PORTLAND -- Dave Dahl, co-founder of the extremely popular Dave’s Killer Bread, grabbed headlines this month after he was arrested for a rampage that included smashing his Cadillac Escalade into sheriff’s deputies and intimidating employees at the bread factory in Milwaukie.
The following morning in court, Dahl’s attorney Stephen Houze called the incident a clear “mental health crisis.”
Dahl is no stranger to mental health issues. In 2011, he spoke candidly in a Clackamas County public access special aimed at starting a conversation to remove the stigma surrounding mental illness called Open Minds, Open Doors.
In the program, which was later made into a series of TV spots that ran last year, Dahl tells his story of overcoming mental illness to become a prominent Portland-area business leader. He speaks openly about getting locked up four times for drug possession, burglary, assault and armed robbery.
“I wasn’t supposed to make it. In my mind I was not supposed to be taken through this and figure it out, and I have,” Dahl said in the PSA.
In the interview, Dahl said it was crippling depression that made him turn to drugs and eventually crime.
“I think I was probably 10 or 11, 12 years old when I found that I started getting miserable, and I didn’t feel like there was anything I could do about it. I thought life was bad, so that’s why I was mad,” he said. “You know, I used drugs to help me feel better.”
Dahl said he felt stupid, unintelligent and didn’t know how to overcome his depression because of the stigmas around mental illness.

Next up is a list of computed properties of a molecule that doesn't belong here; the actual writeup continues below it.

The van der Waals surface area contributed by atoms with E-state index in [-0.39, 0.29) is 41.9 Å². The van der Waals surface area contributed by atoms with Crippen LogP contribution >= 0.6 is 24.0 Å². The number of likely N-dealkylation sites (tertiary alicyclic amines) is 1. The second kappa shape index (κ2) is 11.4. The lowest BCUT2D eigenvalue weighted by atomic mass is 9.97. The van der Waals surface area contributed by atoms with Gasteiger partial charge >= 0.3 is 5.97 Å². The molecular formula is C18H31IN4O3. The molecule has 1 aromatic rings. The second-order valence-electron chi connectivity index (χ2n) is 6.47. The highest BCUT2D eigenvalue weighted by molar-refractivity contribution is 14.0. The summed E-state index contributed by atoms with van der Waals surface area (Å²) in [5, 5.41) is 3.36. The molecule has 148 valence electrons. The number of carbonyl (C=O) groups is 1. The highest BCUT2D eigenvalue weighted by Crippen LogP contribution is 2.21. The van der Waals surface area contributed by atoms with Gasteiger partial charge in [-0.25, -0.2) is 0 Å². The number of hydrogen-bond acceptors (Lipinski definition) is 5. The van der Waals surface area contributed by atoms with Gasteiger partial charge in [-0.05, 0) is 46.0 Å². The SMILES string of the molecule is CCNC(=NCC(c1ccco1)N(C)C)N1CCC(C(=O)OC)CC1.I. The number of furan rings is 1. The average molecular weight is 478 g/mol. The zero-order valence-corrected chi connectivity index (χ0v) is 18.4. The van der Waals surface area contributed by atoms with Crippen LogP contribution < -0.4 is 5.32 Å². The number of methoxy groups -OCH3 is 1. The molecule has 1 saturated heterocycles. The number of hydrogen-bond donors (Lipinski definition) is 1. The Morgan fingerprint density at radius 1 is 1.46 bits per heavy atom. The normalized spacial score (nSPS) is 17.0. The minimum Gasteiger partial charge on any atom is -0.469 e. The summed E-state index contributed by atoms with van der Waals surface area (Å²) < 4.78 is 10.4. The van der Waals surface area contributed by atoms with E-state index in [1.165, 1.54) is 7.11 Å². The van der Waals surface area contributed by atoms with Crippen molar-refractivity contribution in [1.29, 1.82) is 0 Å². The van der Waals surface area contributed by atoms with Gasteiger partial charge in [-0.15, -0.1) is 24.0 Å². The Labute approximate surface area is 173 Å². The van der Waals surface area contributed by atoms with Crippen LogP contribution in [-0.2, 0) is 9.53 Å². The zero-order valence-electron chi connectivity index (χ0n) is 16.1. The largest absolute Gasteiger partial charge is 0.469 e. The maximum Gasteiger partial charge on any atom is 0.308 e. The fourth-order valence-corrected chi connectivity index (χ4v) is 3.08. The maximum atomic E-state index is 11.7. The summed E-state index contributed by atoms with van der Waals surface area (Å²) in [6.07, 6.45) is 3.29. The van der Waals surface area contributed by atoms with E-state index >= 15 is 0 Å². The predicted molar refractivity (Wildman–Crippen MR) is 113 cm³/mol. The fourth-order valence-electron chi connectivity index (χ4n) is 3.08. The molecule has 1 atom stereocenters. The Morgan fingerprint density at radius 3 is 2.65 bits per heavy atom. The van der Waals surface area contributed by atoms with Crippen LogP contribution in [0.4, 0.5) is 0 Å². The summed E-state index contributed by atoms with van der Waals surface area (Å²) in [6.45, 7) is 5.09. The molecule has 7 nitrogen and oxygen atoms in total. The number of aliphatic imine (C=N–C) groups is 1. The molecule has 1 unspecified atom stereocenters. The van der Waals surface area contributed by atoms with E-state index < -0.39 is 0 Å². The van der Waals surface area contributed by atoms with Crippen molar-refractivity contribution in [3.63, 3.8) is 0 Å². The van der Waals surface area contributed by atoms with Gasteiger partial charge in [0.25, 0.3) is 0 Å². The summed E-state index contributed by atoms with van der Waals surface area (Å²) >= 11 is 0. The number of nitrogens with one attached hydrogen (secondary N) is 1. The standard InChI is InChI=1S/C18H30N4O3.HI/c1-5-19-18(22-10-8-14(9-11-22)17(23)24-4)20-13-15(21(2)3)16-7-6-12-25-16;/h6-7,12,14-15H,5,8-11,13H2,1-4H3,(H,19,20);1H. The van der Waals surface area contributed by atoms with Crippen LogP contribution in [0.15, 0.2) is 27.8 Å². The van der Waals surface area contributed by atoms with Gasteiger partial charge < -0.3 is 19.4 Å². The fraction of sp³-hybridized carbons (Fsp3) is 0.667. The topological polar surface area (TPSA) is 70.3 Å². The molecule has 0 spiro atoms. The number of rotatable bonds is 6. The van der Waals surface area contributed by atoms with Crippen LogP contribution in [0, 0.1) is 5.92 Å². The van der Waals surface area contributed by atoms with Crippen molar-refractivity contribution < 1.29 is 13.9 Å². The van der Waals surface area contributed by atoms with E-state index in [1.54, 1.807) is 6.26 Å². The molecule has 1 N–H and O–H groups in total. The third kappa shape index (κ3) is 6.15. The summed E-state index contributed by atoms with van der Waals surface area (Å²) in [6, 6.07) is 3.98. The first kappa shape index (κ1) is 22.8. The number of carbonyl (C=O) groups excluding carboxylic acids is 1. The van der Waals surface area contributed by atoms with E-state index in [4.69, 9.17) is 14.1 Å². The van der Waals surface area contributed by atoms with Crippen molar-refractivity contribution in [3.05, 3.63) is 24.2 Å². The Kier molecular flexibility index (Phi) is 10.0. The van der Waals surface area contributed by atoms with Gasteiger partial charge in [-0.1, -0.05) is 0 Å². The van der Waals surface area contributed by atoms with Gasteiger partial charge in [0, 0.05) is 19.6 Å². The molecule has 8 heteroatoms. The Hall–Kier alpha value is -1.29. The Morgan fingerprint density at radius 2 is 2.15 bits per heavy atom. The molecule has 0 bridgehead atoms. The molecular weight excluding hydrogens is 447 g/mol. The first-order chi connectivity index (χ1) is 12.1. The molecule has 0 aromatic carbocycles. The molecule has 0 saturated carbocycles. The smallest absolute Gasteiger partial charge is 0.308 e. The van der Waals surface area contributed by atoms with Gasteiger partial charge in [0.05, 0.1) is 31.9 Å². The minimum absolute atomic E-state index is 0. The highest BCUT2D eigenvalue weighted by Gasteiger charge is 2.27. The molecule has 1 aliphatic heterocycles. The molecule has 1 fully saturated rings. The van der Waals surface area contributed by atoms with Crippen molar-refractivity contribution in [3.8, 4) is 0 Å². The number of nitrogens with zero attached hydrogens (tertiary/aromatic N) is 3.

“I stumbled on methamphetamine, and that just sent me down a road of destruction,” he said in the interview. “On my fourth trip to prison, I hit my very bottom, bottom.”
After bottoming out, Dahl decided to fill out a “kite,” which is a note to prison officials that conveys potentially sensitive information. Dahl, however, wasn’t giving information about other inmates. He was clearing his own conscience.
Dahl was subsequently released and in 2005, along with his brother and nephew, started the hugely successful bread company.
“I haven’t really had a bad day since I did that, and I love every minute of every day,” Dahl said in the Clackamas County PSA. “It’s pretty obvious when you look at my life that anybody can change because I really was the last person that you would think would be here now.”
Dave’s Killer Bread also used Dahl’s narrative of redemption to market its product. Fans of the nutrient-packed organic loaves were consistently reminded of Dahl’s remarkable transformation.
Last year, Dave's Killer Bread sold a 50-percent stake in the company to New York equity firm Goode Partners and analysts expected $50 million in loaves would sell this year.
When news broke of Dahl’s alleged transgression, the public was eager to know what happened.
On the evening of Nov. 14, police scanners crackled with reports that a man was wrecking into deputies’ cruisers in Washington County after a woman called police asking for help. According to court documents, police were originally called to the home because a man was having a mental breakdown.
That man was Dave Dahl.
After spending more than 24 hours in jail and getting formally charged with attempted second-degree assault, an “extremely fragile” Dahl was released on bail outside the Washington County Jail.
Houze, who picked Dahl up outside of jail, will be standing next to his client two days after Christmas for his preliminary hearing, and from all indications, he will try to show his client’s actions were the result of a mental breakdown.